California Air Resources Board Delays Review of Volkswagen's Diesel Fix
The California Air Resources Board told Volkswagen on Friday that it would take three more weeks to review the automaker’s proposed fix for its 2-liter diesel engines after the automaker added “significant” information to its plan, according to a letter sent by regulators.
The letter indicated that Volkswagen had submitted “additional significant information” to the board Dec. 14-16 regarding its proposed fixes for its illegally polluting cars and that the board would take until Jan. 14 to review that additional data. On Nov. 20, Volkswagen submitted its plan to CARB to fix more than 482,000 cars in the U.S., which could have been approved as early as Dec. 22.
It’s unclear from the letter what the additional information from Volkswagen may be. The automaker didn’t immediately comment on the letter.
According to the letter, Volkswagen submitted a request Dec. 15 to extend submission of its recall plan to the board. CARB officials said they would take until Jan. 14 to review that plan as well.
This month, German transportation officials approved a plan by Volkswagen to fix its European diesel cars. That plan, which affected 1.2-, 1.6- and 2-liter diesel cars, will begin in January. All of those cars will receive a software update, while some will need an additional mesh pipe added to the cars’ intakes.
Volkswagen officials said fixes for North American cars would be significantly different, although some of the cars would only need a software update. The vast majority of its diesel cars in the U.S. will need additional hardware along with software to comply with emissions standards.
CARB’s letter to Volkswagen only addressed the 2-liter diesel engines. Volkswagen has until February to detail its fix for 85,000 3-liter diesel engines that cheated emissions tests.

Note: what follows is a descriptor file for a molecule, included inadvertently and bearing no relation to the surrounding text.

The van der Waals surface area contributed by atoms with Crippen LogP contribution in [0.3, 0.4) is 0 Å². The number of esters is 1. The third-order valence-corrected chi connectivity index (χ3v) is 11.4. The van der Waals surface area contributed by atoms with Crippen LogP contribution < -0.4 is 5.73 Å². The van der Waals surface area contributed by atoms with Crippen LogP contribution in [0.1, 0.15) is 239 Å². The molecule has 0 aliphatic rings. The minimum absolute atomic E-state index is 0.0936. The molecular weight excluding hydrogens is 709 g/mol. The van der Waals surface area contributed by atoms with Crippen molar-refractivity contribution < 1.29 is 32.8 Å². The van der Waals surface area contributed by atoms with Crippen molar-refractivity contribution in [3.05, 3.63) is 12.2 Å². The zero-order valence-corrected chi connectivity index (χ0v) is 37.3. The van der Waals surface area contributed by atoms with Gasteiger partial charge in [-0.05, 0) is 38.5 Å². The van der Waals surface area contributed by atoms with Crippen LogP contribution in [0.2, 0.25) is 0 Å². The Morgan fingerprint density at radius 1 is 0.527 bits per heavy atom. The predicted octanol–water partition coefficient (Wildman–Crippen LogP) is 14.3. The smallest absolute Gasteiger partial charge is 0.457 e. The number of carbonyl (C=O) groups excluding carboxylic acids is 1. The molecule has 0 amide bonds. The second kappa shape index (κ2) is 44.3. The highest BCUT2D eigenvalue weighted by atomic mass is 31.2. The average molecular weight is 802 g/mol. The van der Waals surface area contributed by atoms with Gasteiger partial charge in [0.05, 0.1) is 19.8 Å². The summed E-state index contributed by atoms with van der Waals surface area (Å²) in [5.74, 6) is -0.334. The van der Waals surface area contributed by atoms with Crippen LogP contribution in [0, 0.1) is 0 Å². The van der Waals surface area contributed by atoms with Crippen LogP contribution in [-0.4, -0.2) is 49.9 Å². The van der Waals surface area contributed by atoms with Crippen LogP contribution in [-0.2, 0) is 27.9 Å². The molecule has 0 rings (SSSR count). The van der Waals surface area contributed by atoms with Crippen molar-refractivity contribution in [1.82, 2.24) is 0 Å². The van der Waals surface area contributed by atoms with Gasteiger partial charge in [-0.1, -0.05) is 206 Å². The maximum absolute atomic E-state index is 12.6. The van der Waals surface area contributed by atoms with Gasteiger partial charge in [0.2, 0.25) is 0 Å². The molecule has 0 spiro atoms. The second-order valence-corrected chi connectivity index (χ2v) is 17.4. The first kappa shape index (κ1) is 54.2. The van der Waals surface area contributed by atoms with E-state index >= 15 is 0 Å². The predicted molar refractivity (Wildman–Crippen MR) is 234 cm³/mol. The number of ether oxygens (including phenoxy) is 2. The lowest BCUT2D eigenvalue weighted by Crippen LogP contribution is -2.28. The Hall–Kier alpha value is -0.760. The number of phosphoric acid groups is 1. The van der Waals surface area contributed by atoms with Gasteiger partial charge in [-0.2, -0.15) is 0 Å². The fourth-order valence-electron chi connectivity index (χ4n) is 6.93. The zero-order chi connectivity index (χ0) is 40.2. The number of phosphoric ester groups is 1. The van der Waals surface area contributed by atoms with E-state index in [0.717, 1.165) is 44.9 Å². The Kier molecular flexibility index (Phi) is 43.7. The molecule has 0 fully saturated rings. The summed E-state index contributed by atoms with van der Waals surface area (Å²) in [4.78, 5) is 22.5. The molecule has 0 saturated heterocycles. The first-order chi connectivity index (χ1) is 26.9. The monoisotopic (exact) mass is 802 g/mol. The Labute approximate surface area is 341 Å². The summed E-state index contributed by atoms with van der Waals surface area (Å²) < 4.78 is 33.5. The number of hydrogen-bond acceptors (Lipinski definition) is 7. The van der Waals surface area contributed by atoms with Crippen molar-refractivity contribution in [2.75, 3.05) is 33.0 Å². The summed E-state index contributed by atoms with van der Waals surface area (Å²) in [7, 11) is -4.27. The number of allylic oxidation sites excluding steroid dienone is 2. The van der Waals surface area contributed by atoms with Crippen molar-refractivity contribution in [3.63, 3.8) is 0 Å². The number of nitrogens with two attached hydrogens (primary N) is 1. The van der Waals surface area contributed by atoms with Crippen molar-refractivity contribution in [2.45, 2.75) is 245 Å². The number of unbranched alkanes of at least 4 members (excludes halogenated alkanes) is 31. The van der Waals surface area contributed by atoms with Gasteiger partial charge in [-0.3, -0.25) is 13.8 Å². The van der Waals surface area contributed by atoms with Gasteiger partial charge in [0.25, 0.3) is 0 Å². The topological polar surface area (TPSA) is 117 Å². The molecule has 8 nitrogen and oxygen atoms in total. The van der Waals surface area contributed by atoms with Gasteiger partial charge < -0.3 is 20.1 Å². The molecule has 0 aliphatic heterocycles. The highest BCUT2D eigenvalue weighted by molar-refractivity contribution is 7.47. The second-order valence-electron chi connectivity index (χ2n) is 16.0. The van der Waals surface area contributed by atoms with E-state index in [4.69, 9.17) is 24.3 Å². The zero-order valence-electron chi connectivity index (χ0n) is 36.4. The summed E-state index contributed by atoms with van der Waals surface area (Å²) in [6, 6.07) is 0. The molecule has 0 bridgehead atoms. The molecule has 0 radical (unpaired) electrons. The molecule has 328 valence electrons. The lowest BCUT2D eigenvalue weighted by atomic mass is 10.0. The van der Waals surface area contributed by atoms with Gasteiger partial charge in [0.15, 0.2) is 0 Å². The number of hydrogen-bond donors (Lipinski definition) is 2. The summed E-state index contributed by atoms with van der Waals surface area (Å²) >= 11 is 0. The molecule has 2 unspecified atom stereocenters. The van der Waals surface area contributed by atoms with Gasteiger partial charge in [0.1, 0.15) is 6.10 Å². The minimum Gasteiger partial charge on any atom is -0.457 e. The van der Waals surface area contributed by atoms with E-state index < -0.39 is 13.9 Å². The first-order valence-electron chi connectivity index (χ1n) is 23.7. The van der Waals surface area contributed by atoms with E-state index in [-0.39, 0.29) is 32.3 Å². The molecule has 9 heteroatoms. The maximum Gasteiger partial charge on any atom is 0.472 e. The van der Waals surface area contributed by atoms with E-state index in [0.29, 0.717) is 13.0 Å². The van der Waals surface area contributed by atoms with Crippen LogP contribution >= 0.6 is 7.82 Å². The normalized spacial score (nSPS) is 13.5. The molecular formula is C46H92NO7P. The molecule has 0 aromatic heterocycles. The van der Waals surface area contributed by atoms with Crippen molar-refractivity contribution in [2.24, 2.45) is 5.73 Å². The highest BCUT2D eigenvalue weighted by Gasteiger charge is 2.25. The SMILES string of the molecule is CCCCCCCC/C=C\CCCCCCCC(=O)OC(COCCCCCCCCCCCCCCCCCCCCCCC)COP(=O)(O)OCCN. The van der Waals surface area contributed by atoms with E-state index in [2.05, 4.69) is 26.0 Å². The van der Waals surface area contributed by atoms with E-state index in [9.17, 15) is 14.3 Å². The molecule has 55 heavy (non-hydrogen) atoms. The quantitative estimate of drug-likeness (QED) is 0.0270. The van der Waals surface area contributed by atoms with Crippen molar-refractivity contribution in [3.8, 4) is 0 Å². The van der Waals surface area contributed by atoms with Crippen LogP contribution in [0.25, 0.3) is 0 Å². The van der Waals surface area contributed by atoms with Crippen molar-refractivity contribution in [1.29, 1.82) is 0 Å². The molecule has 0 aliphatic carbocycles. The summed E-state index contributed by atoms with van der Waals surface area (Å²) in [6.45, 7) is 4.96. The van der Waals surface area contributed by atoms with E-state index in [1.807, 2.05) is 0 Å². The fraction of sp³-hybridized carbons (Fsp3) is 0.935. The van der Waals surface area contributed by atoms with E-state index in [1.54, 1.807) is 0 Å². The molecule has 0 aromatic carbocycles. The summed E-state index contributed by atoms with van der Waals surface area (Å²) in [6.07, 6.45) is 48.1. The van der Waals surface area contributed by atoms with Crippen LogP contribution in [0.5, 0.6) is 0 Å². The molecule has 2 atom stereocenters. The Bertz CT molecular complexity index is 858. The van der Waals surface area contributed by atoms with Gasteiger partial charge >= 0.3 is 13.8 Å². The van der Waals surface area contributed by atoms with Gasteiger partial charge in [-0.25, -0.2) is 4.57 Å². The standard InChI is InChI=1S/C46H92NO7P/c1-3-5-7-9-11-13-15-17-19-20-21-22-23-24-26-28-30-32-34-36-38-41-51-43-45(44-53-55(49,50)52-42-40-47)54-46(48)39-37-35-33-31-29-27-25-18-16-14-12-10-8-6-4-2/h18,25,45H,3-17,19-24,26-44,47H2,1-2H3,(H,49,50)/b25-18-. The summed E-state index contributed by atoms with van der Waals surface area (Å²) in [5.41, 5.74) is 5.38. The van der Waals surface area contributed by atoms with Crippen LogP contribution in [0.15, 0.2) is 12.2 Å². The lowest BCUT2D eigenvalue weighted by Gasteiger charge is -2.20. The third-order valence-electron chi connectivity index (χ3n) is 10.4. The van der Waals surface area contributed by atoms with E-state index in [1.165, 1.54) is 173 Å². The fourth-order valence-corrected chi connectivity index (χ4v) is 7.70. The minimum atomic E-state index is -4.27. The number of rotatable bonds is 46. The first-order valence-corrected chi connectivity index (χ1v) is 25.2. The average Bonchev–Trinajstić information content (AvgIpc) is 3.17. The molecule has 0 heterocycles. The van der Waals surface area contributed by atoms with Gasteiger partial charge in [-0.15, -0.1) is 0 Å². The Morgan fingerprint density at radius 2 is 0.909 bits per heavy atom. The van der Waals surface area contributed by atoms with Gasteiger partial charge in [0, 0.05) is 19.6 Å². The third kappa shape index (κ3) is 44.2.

Commissioner Rothschild on Dec 20, 2015
Bad news for the Feds... Most TDI owners simply do not care about this emissions hoopla. First and foremost, TDIs help conserve the earth's fossil fuel resources by saving billions of gallons of fuel; Second, when the entire supply chain is viewed holistically, and we factor in the environmental savings from NOT needing to drill, pump, refine, and transport the billions of gallons saved, TDI is still more environmentally friendly than the alternatives, including electric vehicles that depend on fossil plants for charging, and require environmentally problematic battery technology. The most amusing aspect of the government's flailing and finger pointing is this.... It is extremely unlikely the government will be able to force any TDI owner to install undesirable retrofits. The 5th and 14th Amendments of the Constitution will prevent the Federal and State governments from depriving owners of use of their vehicles... It would amount to a "taking". Think of it this way.... If they can make TDI owners retrofit their cars, why not simply make all owners of all old vehicles retrofit their cars? They won't because they can't. The EPA should simply levy an appropriate fine, require future compliance, and move on. - Commissioner Richard Rothschild
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